Is William Sitwell the Harvey Weinstein of animal rights?

Clementine Crawford

Clementine Crawford says that the Waitrose case is a landmark on the collective journey towards our embrace of veganism

02 November 2018 16:58

In the end, Sitwell’s comments didn’t sit well.  As the world now knows, in response to a freelance pitch proposing a vegan cooking show, William Sitwell, the editor of Waitrose Food, replied: ‘How about a series on killing vegans, one by one. Ways to trap them? How to interrogate them properly? Exposing their hypocrisy? Force-feed them meat? Make them eat steak and drink red wine?’ He was quickly forced to resign.

I was surprised by the row, but not for the reason you might suppose. I didn’t think that the world had suddenly lost its sense of humour. Rather, I wondered what made this incident so special. Because, as a vegan, I hear this kind of brash rhetoric all the time.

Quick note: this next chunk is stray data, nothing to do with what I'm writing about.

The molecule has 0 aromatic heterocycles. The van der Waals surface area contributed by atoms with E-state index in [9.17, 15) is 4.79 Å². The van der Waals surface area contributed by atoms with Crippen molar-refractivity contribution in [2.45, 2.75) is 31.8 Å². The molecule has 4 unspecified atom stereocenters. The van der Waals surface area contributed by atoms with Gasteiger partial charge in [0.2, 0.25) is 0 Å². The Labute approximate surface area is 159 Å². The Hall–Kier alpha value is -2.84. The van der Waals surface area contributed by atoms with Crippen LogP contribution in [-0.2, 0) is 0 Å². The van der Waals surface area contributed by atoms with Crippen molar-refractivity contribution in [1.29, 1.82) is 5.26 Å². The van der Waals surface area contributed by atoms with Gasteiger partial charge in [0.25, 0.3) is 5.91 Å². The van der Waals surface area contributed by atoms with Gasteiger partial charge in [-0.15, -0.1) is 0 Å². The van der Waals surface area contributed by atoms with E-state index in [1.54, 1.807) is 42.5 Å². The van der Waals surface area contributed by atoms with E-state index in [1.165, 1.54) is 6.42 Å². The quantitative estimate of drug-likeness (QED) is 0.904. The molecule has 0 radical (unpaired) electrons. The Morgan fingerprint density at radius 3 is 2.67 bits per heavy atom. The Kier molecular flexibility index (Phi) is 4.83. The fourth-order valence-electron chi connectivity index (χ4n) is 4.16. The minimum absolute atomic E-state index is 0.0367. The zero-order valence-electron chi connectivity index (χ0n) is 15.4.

My close friend’s favourite joke is to regularly tell me that he hates vegans. (To which I reply that I hate middle aged white men). When I attend dinner parties, people ask me if being vegan also means I am a lesbian. (My response, I leave to your imagination).

I’ve endured countless meals at which guests notice I’m not eating the meat and then decide to open it up to the peanut gallery. ‘Are you a vegan for moral or health reasons?’ they ask.

I never know how to respond. It’s as awkward as when someone says: ‘You don’t remember my name, do you?’ How do you delve into this ethical issue as they delve into their steak tartares? Their veal baby calves, their foie gras.